Enabled Future Limited is delighted to announce its collaboration with Zurich-based b-science.net LLC for the expansion of its lithium-ion battery machine-learning based information services into the fuel cells and electrolyser space. The collaboration draws upon EFL’s vast experience in the catalysis, power-to-X and fuel cells sectors offered through its EnabledPower market vertical as well as its legacy skills in the provision of consulting based on patent and technical information analysis.
We very much look forward to working with the b-science.net team led by CEO, Dr Pirmin Ulmann. More details of the collaboration and the associated membrane fuel cell and electrolyser subscriber report, to be offered throught b-science.net, are provided in the following press release.
The Rare Earths Bi-Weekly News Bulletin is now available here. Read up on the great rare earth elements (REE) saga from love triangles to painful break-ups, beautiful new partnerships, and the birth of sweet new REE baby mines. Never a dull moment in this REEality biweekly news…
Recent Solid State Battery Patent Applications Filed by China’s BYD Published
A number of patent publications have appeared this year on solid state batteries (SSB) filed by China’s battery and electric vehicle OEM- BYD. The company whose name means “Build Your Dream” is the largest manufacturer globally of rechargeable batteries. It has already seen 167 of its patent filings published in 2021, according to data from the European Patent Office online patent database – Espacenet. Two documents were identified using machine translation which describe some of the innovations on SSB which BYD have sought to patent. CN112242519 describes a core-shell cathode active material (CAM) which includes an oxide of titanium in the formulation. The CAM has desirable properties including operation at high voltage, good cycling and rate performance. CN112242557 describes an SSB with an electrolyte consisting of a mixture of lithium-sulphide and tin sulphide which results in better safety performance and higher energy density – necessary for increasing the driving range and performance in operation for instance in an electric passenger car.
SSB are widely anticipated to be employed in the next generation of lithium ion batteries (LIB) and it is not surprising to see BYD’s R&D approaches appearing in the patent literature this soon into 2021. There are many different types of solid state electrolyte technologies including (Na) Super Ionic CONductor, (NASICON), LIthium Super Ionic CONductor (LISICON), Lithium Phosphorus Oxy-Nitride (LiPON), lithium nitride (Li3N), sulfide, argyrodite, anti-perovskite, garnet, perovskite, and many others.
CN112242519 (A) – A positive electrode material and preparation method thereof, and a solid-state lithium battery
Applicant: BYD Co. Ltd.
Publication Date: 19th January 2021
Machine Translated Abstract:
The present invention provides a cathode material with a core-shell structure, the core is a cathode active material, the shell includes a lithium-containing transition metal oxide and Ti2O3, and the ionic conductivity of the lithium-containing transition metal oxide is higher than 10 − 8S·cm-1, the lithium-containing transition metal oxide can remove lithium to form an oxide under a voltage higher than 3.0V, and the electronic conductivity of the oxide is higher than 10-6S·cm-1. The invention also provides a preparation method of the positive electrode material and a solid lithium battery. The cathode material can construct a lithium ion transmission channel and an electron transmission channel at the same time, which greatly improves the capacity development, first-lap coulombic efficiency, cycle performance and high rate performance of solid-state lithium batteries. Use of this technology enables good safety performance and higher energy density.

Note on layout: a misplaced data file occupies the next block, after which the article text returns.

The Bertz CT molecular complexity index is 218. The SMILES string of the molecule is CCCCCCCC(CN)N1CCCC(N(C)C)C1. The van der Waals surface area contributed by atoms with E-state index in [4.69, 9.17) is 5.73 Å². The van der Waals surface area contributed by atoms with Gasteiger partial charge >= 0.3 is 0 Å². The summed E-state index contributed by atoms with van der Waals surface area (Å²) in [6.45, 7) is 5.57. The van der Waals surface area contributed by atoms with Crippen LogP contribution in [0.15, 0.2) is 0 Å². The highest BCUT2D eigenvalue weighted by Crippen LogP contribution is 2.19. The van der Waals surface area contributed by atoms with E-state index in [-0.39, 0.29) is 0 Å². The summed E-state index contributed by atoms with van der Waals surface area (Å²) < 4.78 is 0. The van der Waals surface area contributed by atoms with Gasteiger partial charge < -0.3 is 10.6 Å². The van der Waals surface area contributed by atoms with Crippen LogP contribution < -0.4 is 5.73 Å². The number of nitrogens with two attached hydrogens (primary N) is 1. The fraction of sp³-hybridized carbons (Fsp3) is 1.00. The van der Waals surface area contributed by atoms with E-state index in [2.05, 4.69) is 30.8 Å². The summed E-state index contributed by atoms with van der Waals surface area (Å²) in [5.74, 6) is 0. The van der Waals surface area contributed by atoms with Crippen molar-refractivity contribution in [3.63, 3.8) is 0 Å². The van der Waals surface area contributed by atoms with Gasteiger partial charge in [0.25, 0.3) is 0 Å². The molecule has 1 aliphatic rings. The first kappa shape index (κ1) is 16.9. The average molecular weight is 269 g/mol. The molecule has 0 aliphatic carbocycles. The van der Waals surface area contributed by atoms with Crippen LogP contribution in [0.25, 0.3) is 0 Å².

CN112242557 A – A lithium-ion battery solid electrolyte and its preparation method and solid-state lithium-ion battery
Applicant: BYD Co. Ltd.
Publication Date: 19th January 2021
Machine Translated Abstract:
The present disclosure relates to a lithium ion battery solid electrolyte, a preparation method thereof, and a solid lithium ion battery. The electrolyte contains a substance with the chemical formula aLi2S-MS2·nH2O, where M is one or more of Si, Ge and Sn, and 1≤ n≤12, 1≤a≤2. The solid electrolyte of the present disclosure has good safety performance and higher energy density
Welcome to the inaugural edition of the Rare Earth News Weekly Activity Update. In fact, this edition covers all activity from the 1st of January 2021 and will be updated on a weekly basis. Also included in this update is the new EnabledMetals Rare Earth Magnets Patent Tracker. The free version of the tracker can be downloaded each week from the link at the bottom of the article. A premium version is also available for subscribers including more detail on the patent description, claims, legal status, family, citations and a strategic view of its importance.
To enquire about premium subscription options please email me at: michelle.lynch(at)enabledfuture.com
In today’s guest blog, Bodo Albrecht, President of precious metals management consulting firm, BASIQ Corporation, puts Battery Recycling under the spotlight and looks at how, the Electric Vehicle pioneer, Tesla is preparing for sustainable End-Of-Life (EOL) disposal of batteries from its range of passenger electric vehicles.
Tesla Battery Recycling – the long road to “closed loop” systems
Electric vehicles (EV) – battery electric vehicles (BEV), to be precise, just won’t die. Even though General Motors famously crushed its “EV1” program in the late 1990s, the technology survived in other icons such as the Toyota Prius Hybrid (which was launched almost in parallel) and, 8 years later, the Tesla Roadster. Since then, not only has the technology broken through the 1 million unit mark in annual sales, it is also increasingly expected that EV (encompassing hybrid and fuel cell variants) will make up over half of all new car sales by 2040 and eventually replace ICE (internal combustion engine) technology all together.